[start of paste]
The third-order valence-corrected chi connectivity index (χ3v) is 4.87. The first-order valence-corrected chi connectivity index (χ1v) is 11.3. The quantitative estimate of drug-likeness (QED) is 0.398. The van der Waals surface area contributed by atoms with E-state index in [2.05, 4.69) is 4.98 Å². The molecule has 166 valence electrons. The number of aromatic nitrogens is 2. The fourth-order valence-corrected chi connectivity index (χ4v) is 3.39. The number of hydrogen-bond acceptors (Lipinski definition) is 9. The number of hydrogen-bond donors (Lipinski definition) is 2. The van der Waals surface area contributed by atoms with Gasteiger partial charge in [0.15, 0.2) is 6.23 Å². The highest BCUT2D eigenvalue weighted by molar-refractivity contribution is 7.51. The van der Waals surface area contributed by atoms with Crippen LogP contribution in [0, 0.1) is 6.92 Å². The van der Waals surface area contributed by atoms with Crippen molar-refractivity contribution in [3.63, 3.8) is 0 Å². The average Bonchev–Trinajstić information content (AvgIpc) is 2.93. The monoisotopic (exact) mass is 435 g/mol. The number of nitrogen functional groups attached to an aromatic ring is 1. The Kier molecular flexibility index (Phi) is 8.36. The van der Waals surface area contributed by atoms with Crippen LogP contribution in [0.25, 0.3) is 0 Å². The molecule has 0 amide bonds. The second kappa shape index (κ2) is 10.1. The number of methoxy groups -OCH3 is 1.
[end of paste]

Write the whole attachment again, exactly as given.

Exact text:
The third-order valence-corrected chi connectivity index (χ3v) is 4.87. The first-order valence-corrected chi connectivity index (χ1v) is 11.3. The quantitative estimate of drug-likeness (QED) is 0.398. The van der Waals surface area contributed by atoms with E-state index in [2.05, 4.69) is 4.98 Å². The molecule has 166 valence electrons. The number of aromatic nitrogens is 2. The fourth-order valence-corrected chi connectivity index (χ4v) is 3.39. The number of hydrogen-bond acceptors (Lipinski definition) is 9. The number of hydrogen-bond donors (Lipinski definition) is 2. The van der Waals surface area contributed by atoms with Gasteiger partial charge in [0.15, 0.2) is 6.23 Å². The highest BCUT2D eigenvalue weighted by molar-refractivity contribution is 7.51. The van der Waals surface area contributed by atoms with Crippen LogP contribution in [0, 0.1) is 6.92 Å². The van der Waals surface area contributed by atoms with Crippen molar-refractivity contribution in [3.63, 3.8) is 0 Å². The average Bonchev–Trinajstić information content (AvgIpc) is 2.93. The monoisotopic (exact) mass is 435 g/mol. The number of nitrogen functional groups attached to an aromatic ring is 1. The Kier molecular flexibility index (Phi) is 8.36. The van der Waals surface area contributed by atoms with Crippen LogP contribution in [0.25, 0.3) is 0 Å². The molecule has 0 amide bonds. The second kappa shape index (κ2) is 10.1. The number of methoxy groups -OCH3 is 1.